Thursday, August 16, 2018

Tea & Read: A Study in Scarlet Women

Title: A Study in Scarlet Women
Author: Sherry Thomas
Rating: Three Cups of Tea (4 Stars)

With her inquisitive mind, Charlotte Holmes has never felt comfortable with the demureness expected of the fairer sex in upper class society. But even she never thought that she would become a social pariah, an outcast fending for herself on the mean streets of London. 

When the city is struck by a trio of unexpected deaths and suspicion falls on her sister and her father, Charlotte is desperate to find the true culprits and clear the family name. She’ll have help from friends new and old—a kind-hearted widow, a police inspector, and a man who has long loved her.

But in the end, it will be up to Charlotte, under the assumed name Sherlock Holmes, to challenge society’s expectations and match wits against an unseen mastermind.

I am normally a purist when it comes to my classic books. I am often frustrated by retelling/fan fiction because it is typically worse than the original. Or it takes away what you loved about the original.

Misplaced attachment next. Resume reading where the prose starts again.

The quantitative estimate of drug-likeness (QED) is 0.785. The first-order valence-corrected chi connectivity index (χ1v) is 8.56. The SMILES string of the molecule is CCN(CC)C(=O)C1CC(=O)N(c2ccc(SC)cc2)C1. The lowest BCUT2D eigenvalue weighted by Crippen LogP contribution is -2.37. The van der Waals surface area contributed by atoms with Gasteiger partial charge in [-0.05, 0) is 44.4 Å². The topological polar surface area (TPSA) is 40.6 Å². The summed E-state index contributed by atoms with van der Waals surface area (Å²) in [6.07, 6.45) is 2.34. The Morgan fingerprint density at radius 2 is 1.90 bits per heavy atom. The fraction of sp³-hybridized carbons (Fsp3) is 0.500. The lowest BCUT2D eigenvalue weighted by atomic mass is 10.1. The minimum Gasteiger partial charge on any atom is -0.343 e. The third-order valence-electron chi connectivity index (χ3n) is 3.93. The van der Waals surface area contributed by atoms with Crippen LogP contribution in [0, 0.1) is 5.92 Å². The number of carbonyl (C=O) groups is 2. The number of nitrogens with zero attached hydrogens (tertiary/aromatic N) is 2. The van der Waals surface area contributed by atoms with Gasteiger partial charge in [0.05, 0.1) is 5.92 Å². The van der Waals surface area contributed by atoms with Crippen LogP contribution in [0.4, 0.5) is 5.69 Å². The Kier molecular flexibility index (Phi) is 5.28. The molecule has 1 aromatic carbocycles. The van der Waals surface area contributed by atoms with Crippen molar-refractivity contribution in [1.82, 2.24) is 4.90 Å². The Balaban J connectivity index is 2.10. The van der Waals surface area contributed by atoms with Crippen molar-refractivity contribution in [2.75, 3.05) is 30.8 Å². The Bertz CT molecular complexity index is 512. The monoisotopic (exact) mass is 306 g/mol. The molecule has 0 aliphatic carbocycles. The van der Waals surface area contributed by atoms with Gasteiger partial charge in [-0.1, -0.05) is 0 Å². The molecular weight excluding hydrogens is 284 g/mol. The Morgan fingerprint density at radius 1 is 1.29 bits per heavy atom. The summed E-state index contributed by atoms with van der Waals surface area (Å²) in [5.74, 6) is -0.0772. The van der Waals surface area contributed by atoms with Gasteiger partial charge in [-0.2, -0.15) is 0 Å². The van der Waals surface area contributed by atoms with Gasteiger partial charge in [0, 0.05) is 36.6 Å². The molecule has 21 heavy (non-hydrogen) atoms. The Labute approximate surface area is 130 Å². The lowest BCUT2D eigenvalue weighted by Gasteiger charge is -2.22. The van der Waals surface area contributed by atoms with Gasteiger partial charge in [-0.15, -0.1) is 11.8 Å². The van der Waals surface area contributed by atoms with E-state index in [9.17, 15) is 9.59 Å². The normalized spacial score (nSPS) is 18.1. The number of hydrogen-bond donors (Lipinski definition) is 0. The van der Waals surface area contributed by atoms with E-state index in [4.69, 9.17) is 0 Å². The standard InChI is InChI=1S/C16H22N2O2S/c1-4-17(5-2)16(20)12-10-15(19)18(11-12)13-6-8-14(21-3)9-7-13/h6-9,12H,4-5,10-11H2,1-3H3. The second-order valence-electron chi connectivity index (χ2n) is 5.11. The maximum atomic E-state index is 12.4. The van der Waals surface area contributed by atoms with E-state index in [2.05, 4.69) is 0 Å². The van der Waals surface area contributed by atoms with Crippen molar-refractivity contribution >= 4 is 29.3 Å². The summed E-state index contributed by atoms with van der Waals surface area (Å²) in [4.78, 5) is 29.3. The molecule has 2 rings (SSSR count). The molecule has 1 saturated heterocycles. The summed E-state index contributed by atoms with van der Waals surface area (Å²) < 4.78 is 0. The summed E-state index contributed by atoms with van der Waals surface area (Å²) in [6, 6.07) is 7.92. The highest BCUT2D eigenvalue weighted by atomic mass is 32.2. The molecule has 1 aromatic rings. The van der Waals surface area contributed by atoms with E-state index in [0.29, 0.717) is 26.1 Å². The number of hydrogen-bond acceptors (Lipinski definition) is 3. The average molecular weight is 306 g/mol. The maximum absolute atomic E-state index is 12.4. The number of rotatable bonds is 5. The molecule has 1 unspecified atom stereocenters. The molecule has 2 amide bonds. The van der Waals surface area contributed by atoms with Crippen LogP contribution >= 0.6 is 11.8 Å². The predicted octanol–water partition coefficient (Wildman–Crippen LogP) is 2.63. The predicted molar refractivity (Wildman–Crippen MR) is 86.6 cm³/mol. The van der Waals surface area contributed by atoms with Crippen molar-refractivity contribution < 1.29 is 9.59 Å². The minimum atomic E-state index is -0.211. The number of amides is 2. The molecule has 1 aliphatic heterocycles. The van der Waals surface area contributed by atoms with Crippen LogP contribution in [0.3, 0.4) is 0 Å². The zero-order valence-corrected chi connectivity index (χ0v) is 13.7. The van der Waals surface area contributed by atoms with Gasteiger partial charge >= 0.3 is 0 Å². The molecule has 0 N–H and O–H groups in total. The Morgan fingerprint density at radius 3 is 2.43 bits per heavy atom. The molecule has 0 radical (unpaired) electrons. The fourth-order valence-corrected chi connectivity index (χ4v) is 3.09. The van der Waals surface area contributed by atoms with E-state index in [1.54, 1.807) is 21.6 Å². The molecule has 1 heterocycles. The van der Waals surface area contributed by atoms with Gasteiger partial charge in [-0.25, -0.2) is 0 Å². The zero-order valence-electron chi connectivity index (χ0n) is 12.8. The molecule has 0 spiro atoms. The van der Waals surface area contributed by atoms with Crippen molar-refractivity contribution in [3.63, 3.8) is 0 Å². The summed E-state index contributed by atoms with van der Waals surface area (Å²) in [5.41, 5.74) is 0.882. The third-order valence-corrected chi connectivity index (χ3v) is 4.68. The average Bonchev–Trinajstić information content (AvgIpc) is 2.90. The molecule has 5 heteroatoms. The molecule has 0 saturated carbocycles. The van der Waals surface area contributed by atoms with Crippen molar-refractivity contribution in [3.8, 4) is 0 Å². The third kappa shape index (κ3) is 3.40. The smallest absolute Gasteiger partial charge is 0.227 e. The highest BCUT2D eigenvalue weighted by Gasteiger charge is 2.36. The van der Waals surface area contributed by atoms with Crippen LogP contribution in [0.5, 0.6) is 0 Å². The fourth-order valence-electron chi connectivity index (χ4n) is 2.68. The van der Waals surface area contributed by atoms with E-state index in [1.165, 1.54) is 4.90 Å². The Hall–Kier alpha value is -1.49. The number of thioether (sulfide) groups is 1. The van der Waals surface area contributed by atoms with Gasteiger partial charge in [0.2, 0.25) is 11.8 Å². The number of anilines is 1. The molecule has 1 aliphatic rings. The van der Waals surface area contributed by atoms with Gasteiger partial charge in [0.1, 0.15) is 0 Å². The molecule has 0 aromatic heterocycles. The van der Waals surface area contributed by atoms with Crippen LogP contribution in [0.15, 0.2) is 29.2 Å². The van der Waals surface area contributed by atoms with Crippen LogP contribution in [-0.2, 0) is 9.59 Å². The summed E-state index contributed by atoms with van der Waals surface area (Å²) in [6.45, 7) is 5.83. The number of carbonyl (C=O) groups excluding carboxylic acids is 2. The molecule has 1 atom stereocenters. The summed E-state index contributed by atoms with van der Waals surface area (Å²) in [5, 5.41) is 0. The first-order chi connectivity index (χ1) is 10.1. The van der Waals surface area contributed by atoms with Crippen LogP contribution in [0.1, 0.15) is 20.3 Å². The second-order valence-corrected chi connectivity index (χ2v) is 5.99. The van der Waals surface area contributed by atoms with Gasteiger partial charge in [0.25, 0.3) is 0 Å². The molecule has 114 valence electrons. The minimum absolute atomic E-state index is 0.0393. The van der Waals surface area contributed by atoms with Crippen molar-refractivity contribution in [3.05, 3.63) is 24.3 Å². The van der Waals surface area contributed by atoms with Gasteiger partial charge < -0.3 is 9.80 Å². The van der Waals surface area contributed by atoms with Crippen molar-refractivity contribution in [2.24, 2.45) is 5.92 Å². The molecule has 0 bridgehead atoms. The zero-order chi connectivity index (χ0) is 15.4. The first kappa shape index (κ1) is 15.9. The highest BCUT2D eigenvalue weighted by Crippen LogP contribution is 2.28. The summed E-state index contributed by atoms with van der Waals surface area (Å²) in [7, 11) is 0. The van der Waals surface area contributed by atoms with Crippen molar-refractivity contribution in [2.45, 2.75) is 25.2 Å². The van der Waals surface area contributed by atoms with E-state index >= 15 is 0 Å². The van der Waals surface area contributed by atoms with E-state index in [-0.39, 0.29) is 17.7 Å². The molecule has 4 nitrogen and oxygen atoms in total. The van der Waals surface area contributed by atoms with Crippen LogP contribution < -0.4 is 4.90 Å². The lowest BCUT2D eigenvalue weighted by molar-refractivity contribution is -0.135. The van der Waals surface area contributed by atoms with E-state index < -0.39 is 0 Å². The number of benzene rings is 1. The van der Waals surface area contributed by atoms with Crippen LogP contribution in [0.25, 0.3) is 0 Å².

A Study in ScarletWomen is not one of those books. This book is delightful.

It is a retelling of Sir Author Coyne Doyle's A Study in Scarlet, a Sherlock Holmes story. But the author adds to the story and makes it more interesting. First of all, Sherlock is a woman named Charlette. That only adds so much richness to the story. Thomas was able to deal with sexism and the limited opportunities of women during the Victorian age. So often in books set in this age, this topic is glossed over, but Thomas presents a different angle.

Also, Charlette has sisters. Her relationship with them shows another difference between the original and Charlotte Holmes. Unlike the original Sherlock, Charlotte is awkward but not calculating and unfeeling. There are other characters, including a love interest, that bring out different sides of Charlotte.

The pacing of the story moved at a manageable clip, even the backstory, and the audiobook narrator was amazing (the narrator can make or break a book). The case was another way it was different than the original. It was impossibly hard to figure out, but it also wasn't the center of the story. Charlotte and her relationships were the real drive of the plot.

Great read and I hope this is the first of many.

Tea pairing: Earl Grey, hot, of course. 

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